Energy and Electron Transfer in Photosynthetic Reaction Centers and Biohybrid Antenna Complexes

Date of Award

Spring 5-15-2014

Author's School

Graduate School of Arts and Sciences

Author's Department


Degree Name

Doctor of Philosophy (PhD)

Degree Type



This dissertation focuses on two areas studied in an effort to increase important fundamental understandings of electron and energy transfer events leading to solar conversion in natural and artificial systems: (1) electron transfer in the bacterial photosynthetic reaction center (RC) and (2) biohybrid photosynthetic light harvesting (LH) complexes containing native-like peptides and synthetic chromophores.

The RC in photosynthetic bacteria converts light energy to chemical energy through a series of electron transfer steps to separate charge across a membrane. The native process has a ~100% quantum yield of electron transfer down one cofactor branch (the L-side) whereas the seemingly symmetrical branch (the M-side) with identical pigments is inactive. Understanding M-side inactivity has been the goal of numerous studies, and has been investigated through mutations of the native peptides to favor electron transfer down the M-side or disfavor electron transfer down the L-side. In these mutants, the normal bacteriochlorophyll-bacteriochlorophyll primary electron donor is replaced with a bacteriochlorophyll-bacteriopheophytin dimer (bacteriopheophytin is the Mg-free analog of bacteriochlorophyll). This switch alters the mechanisms, rates, and yields of electron transfer in heterodimer RCs compared to wild-type. We have investigated the effects of three further mutations in which either the L or M macrocycle of the dimer is a bacteriopheophytin, for a total of eight combinations (e.g., addition of a hydrogen bond to the dimer, swap of nearby amino acids). Using ultrafast transient absorption spectroscopy to observe changes in the rate and the yield of L- versus M-side charge separation, the contributions of the electronic and energetic factors to directionality of electron transfer in RCs were assessed.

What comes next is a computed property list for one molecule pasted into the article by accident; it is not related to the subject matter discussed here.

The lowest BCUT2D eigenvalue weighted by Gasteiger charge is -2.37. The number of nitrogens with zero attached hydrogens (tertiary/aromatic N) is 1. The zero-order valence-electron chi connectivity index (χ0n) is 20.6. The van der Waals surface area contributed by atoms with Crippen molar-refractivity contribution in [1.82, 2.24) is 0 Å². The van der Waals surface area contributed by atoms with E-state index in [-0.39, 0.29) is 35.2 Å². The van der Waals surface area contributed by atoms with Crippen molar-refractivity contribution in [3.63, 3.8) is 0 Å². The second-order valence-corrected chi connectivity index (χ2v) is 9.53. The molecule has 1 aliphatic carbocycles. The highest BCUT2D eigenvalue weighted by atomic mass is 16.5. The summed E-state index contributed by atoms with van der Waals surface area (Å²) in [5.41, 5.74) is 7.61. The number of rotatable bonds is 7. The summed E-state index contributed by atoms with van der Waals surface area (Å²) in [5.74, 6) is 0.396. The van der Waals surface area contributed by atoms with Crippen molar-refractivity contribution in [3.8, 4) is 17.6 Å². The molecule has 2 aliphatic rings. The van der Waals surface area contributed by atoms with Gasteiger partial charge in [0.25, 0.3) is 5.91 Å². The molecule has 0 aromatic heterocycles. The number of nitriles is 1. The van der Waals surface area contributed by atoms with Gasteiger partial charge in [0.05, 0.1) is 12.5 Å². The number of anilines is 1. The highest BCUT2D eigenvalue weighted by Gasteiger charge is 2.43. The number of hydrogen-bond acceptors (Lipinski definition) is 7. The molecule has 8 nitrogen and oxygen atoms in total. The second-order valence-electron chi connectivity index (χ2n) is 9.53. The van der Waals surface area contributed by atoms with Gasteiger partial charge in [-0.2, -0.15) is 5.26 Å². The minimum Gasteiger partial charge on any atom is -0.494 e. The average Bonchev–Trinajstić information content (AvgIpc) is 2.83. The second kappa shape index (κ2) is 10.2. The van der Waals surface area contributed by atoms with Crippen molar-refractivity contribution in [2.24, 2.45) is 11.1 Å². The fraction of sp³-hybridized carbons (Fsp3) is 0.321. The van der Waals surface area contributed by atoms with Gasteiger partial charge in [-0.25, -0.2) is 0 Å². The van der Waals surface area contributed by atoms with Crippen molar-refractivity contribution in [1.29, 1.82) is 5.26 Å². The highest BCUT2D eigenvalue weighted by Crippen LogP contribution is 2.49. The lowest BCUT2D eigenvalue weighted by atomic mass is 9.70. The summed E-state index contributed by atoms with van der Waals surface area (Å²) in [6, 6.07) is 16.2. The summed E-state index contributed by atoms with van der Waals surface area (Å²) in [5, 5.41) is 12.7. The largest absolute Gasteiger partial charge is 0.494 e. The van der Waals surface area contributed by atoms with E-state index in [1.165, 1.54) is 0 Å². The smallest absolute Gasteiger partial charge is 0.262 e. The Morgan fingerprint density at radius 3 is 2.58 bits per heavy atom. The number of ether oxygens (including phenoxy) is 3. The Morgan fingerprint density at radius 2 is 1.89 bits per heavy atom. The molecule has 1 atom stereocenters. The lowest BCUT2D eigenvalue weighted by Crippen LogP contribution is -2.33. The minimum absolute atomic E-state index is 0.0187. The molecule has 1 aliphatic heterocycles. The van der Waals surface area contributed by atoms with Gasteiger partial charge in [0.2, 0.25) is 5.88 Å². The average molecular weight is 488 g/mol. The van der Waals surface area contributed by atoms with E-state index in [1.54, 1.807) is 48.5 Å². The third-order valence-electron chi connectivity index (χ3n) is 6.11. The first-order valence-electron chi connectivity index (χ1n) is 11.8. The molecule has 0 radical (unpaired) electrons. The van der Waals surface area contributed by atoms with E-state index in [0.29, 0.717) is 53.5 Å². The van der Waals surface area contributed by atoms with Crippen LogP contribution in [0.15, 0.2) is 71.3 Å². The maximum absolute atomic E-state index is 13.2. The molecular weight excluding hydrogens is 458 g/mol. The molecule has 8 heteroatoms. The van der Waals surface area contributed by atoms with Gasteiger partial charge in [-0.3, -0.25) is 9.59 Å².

The second area of my studies has been to investigate biohybrid antenna complexes formed by combining native-length bacterial LH peptide analogs with designer chromophores. The native LH systems are highly efficient. When a photon is absorbed, the energy is transferred to the RC with near unity quantum yield. However, the complex doesn't absorb parts of the solar spectrum in the visible and near-infrared regions. To address this deficiency, we performed four major studies on biohybrid antennas: (1) relay energy transfer between, (2) studies on location, density and spectral coverage of conjugated chromophores, (3) studies on bioconjugatable chromophores of hydrophobic, hydrophilic and amphiphilic nature, and (4) incorporation of non-bioconjugatable amphiphilic chromophores. Static emission and transient absorption studies indicate energy transfer efficiencies comparable to those found in native antenna systems.


English (en)

Chair and Committee

Dewey Holten

Committee Members

Robert Blankenship, Elizabeth Haswell, Paul Loach, Liviu Mirica, Jay Ponder


Permanent URL: https://doi.org/10.7936/K7Z31WKQ

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